Emily Yagoda aims to ‘connect, empower and transform’ in bid for DSG president

Emily Yagoda
Emily Yagoda

Running on the platform “connect, empower and transform,” Duke Student Government presidential candidate Emily Yagoda hopes to amplify diverse student voices on campus, facilitate collaboration with student groups and promote open communication. 

The junior from Long Island, New York, is majoring in biomedical and mechanical engineering. Yagoda serves as the Class of 2025 president and Engineering Student Government’s vice president of student outreach, works as an executive board member of the debate team, tutors for CHANCE and is a manager for the Duke softball team. 

Yagoda believes that she bridges important gaps on campus through her identities as a Pratt engineer, religious student, member of the LGBTQ+ community and an athlete. Although these may share little in common, she said they all reflect her commitment to promoting inclusivity and diversity. 

“I like to say that I'm standing on the border of the four corners, and I just want to reach my arms out wide, hug everybody in and bring us all closer together,” Yagoda said.

Yagoda named inclusivity as a priority in her campaign. She hopes to provide specific leadership opportunities for more students in the Pratt School of Engineering, Duke Kunshan University, athletics and ROTC — which she calls the four most underrepresented groups in DSG — to make the DSG more representative of the student body. 

Yagoda said that her work on the board for club funding within ESG reflects her commitment to fostering inclusivity.

“When we had the conversation about including a DEI position in the Engineering Student Government, I was the first to say that was a fantastic idea and also the first to say that it doesn’t mean anything unless we put power behind it,” she said.

For her pillar “connect,” Yagoda emphasizes the need for DSG to foster collaborations with student groups and among committees. 

“I think everybody wants to come to the table and say I'm involved in A, B, C. So when you elect me, A, B and C are going to show up to the table,” she said. “But I'm not about that. I want to find D, E, F. I want to look towards the clubs and organizations on campus that I don't currently have a say in and work on that as well.” 

Yagoda noted how cross-collaboration can effectively tackle social issues students face. Similar to a program at Tulane, she believes that collaboration between Greek Life and Duke Emergency Medical Services can be mutually beneficial to provide Duke EMS with valuable hands-on medical support experience, while also enabling them to act as first responders at off-campus locations where few ambulances are zoned.

“I don’t think our best ideas will come from one cabinet, just academic affairs or just services and sustainability,” Yagoda said. “I think it will come from the intersection of these groups, taking the strengths of each committee and bringing them together to form those initiatives.”

Yagoda’s pillar “empower,” derived from her nickname “Em,” involves expanding educational opportunities by pushing for academic credits for experiential learning, varsity athletics and co-curricular programs.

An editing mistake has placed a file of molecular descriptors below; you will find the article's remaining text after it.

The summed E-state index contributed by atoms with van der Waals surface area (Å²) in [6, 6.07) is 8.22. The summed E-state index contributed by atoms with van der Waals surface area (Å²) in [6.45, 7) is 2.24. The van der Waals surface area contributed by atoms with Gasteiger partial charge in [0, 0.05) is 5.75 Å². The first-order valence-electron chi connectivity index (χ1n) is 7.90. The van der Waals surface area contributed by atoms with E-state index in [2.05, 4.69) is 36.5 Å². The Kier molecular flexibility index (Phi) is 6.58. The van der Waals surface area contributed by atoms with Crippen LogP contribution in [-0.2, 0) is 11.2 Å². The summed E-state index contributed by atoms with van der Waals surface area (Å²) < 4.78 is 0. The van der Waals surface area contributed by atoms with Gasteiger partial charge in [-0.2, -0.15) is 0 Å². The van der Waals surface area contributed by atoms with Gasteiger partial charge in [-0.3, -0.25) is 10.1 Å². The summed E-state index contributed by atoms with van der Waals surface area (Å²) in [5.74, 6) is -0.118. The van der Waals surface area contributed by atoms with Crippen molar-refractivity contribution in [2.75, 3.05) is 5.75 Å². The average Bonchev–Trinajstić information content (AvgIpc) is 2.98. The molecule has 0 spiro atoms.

She believes the lack of course credits for experiential learning has led students to prioritize summer internships and credits toward majors over opportunities to make an impact in the community. 

“One of my favorite quotes is that I don't want my learning to get in the way of my education,” she said. “I don't want to spend so much time in classrooms that I give up the opportunity to volunteer with the Duke community or to travel halfway across the world to experience a culture I've always dreamed of seeing.”

To Yagoda, to “transform” the campus means greater transparency from DSG to the student body. As DSG president, she hopes to establish an open line of communication where students can directly engage with the administration through regular office hours of “casual conversations.” 

“I won't just take meetings with President Price or Mary Pat and I won't channel my time only into student groups,” she said. “I want individual students to come up to me, whether that be at Marketplace, BC Plaza or the co-lab.”

Junior Kaelyn Pieter worked with Yagoda on an independent study project to make a set of size-adjustable Heelys.

“Emily was a great partner and a leader by example: she took charge of our budgeting, material acquisition, and project timeline. She has excellent communication skills and is able to work cooperatively with others,” Pieter wrote in an email to The Chronicle. 

Junior Eliana Durkee, president-elect of ESG, met Yagoda as ESG’s newly elected Class of 2025 president and cited the sense of community she brings as the reason she joined ESG. She describes her as the “number one cheerleader” on the ESG board, “a role model for younger students in Pratt” and the “perfect bridge between Pratt and Trinity.”  

“Emily is the perfect person to represent others, because… she makes every effort to understand them,” Durkee wrote. “[She makes all of these efforts] not as a member of ESG, or as a DSG presidential candidate, but just as Emily.” 

Lucas Lin

Lucas Lin is a Trinity first-year and a staff reporter for the news department.       


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